Opinion

From little things big stings grow

By John Lewis

While big things are happening all around us all the time like Megxit and climate change and dust storms, it’s actually the tiny little things that make the biggest difference.

I woke up yesterday morning and suddenly I was back in the 1970s because everything had turned orangey brown. The car, the verandah, the pool and even the red waste bin were the colour of my first pair of Loon pants.

I wasn’t entirely unhappy. The 1970s were sometimes good fun with cheese fondues and Led Zeppelin and Mork and Mindy shows. But mostly it was a dull little decade after the giant incandescent halo of the sixties.

Anyway, tiny bits of the Mallee arrived for a giant family holiday in my backyard yesterday.

This is a good example of little things making big trouble. Like happy little sports grants that come back to slap you in the face, or a tiny screen-grab pulled from the big picture that goes ballistic on social media and destroys your reputation as a decent, knockabout sort of bloke – like an unwanted handshake in a fire-ravaged town.

Or microscopic bits of carbon clogging up the skies to make a blanket for the Earth, split the planet into scientists and flat-earthers, and cause a right old hoo-hah for the suits in cars and planes.

The biggest example of tiny things making the biggest difference in my little life came just before Christmas when Prince Finski the royal Belgian fur jacket started licking his paw. It was just a little lick at first. Then it developed into a full-blown hair-removing frenzy.

We had a look, uncovered a bright red sore and we pulled out a grass seed. This is not unusual. His royal canine-ness gets a few of the little blighters every year after a romp in the bush.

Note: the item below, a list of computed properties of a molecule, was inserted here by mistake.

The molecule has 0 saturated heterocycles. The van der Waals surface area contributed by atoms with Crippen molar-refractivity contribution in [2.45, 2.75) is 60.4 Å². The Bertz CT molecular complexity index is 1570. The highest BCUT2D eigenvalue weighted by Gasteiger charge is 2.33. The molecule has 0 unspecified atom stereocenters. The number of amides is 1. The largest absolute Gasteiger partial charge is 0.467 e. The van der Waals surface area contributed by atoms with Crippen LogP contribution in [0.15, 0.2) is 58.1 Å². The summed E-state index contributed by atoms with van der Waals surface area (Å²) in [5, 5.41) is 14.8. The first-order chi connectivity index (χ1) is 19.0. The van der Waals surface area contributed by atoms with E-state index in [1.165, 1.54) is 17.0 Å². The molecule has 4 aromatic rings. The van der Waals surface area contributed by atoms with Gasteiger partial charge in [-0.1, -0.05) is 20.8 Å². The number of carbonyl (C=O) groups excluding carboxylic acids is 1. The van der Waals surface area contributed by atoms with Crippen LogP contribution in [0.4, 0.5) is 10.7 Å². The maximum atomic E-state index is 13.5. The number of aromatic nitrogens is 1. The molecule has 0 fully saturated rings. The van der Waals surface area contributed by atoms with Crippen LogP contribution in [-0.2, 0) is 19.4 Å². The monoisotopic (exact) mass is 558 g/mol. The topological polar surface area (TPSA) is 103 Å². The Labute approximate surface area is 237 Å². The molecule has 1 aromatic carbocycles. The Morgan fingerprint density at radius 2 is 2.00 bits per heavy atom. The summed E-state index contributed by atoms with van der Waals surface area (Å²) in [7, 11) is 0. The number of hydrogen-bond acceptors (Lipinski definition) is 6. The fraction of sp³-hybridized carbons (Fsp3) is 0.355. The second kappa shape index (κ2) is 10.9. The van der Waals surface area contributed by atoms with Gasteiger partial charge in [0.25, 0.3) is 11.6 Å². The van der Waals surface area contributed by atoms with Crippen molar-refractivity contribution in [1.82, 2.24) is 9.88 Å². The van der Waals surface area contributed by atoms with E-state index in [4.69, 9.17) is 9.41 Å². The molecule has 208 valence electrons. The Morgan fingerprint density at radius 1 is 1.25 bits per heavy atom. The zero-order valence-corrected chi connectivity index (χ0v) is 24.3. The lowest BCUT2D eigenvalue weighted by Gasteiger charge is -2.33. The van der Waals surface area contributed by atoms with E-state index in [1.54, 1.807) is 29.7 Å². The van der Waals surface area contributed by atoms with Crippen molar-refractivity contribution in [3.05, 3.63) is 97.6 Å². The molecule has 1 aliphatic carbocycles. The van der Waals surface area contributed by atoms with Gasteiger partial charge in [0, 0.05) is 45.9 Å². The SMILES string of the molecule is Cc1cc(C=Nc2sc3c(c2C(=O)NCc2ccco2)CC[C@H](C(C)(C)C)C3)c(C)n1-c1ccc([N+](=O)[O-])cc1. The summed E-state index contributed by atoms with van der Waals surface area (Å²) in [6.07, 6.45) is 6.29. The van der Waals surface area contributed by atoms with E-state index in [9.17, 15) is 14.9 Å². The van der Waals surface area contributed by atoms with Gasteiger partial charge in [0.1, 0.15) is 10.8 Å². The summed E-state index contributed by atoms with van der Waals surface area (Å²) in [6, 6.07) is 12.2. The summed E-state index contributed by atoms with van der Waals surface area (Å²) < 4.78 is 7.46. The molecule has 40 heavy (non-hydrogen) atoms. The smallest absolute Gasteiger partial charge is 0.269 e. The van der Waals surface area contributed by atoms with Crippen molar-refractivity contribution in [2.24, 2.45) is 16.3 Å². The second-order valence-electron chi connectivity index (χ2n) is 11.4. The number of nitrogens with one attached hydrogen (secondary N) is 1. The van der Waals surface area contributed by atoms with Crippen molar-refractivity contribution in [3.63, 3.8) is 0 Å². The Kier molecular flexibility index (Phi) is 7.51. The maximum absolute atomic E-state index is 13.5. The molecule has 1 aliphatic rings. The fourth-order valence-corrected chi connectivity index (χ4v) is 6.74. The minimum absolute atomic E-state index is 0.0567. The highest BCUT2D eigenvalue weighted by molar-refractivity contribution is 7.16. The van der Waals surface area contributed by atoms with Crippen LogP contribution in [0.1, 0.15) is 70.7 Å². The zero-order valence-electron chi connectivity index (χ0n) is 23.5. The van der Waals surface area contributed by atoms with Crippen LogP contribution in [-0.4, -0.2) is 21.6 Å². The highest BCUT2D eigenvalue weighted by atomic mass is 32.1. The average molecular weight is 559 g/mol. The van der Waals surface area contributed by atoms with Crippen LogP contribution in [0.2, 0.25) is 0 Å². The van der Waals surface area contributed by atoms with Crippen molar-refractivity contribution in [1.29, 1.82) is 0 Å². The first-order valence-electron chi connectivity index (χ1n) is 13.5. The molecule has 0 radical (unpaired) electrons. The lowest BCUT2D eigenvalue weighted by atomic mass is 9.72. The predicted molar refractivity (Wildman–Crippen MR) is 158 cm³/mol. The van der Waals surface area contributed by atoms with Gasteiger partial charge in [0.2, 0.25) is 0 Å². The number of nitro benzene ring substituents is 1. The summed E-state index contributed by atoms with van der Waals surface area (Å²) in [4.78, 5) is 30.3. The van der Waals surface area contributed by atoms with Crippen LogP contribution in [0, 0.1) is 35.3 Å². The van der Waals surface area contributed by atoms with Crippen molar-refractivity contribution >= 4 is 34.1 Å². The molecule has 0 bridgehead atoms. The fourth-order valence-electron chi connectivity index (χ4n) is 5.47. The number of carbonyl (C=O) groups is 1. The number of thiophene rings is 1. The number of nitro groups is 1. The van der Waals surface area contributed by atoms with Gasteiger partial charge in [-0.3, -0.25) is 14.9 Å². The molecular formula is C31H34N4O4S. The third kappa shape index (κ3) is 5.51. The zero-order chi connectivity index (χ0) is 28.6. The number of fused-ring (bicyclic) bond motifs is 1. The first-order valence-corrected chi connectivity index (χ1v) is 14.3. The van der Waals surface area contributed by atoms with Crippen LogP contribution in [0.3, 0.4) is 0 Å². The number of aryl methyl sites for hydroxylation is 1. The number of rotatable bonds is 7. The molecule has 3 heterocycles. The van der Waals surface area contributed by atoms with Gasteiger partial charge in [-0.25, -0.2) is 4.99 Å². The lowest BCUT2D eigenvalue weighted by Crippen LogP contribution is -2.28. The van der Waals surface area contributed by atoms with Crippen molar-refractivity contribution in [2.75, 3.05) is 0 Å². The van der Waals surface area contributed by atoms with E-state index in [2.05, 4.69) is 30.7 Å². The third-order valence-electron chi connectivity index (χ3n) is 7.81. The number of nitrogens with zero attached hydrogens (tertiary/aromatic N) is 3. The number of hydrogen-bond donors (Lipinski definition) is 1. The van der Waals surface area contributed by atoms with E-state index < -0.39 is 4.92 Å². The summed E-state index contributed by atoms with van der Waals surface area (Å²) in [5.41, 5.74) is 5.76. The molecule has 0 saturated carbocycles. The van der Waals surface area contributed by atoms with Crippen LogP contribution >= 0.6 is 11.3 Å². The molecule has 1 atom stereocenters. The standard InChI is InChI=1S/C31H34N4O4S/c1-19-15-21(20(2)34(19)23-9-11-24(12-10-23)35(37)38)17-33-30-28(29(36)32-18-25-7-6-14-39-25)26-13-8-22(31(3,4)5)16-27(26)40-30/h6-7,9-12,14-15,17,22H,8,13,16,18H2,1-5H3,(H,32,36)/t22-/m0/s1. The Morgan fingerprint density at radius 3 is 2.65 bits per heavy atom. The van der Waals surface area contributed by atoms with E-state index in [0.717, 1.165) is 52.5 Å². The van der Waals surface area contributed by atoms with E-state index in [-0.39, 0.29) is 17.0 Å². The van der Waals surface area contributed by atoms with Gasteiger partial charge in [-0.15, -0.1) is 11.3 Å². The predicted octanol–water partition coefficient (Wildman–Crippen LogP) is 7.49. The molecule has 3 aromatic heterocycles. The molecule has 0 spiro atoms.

We thought it was all over and the licking would stop - but no. This was just the beginning.

Four weeks of vet visits, four surgeries, five bandages, one giant red plastic cone on the head to prevent more licking, a daily double dose of antibiotics involving fingers rammed down the throat, head shaking, drool slaver and gritted teeth, one X-ray and $2500 later, there it was - a tiny black arrow which the vet kindly kept for me as evidence of the power of small things to bring down the mightiest of creatures.

I am going to frame it and put it on the wall as a reminder that terror has tiny roots.

This one-centimetre long piece of Themeda Triandra found lodged between two toe-bones would have eventually killed Finski if he was left to himself without the benefits of science.

Thank goodness for the persistence of vets, a nimble pair of tweezers and the science of understanding the power of the tiny things we cannot see.

The message of Ozymandias is true – nothing lasts forever and little things have big power.

Even the mightiest of our works will be brought down to the lone and level sands if we think ourselves invincible in the face of the invisible.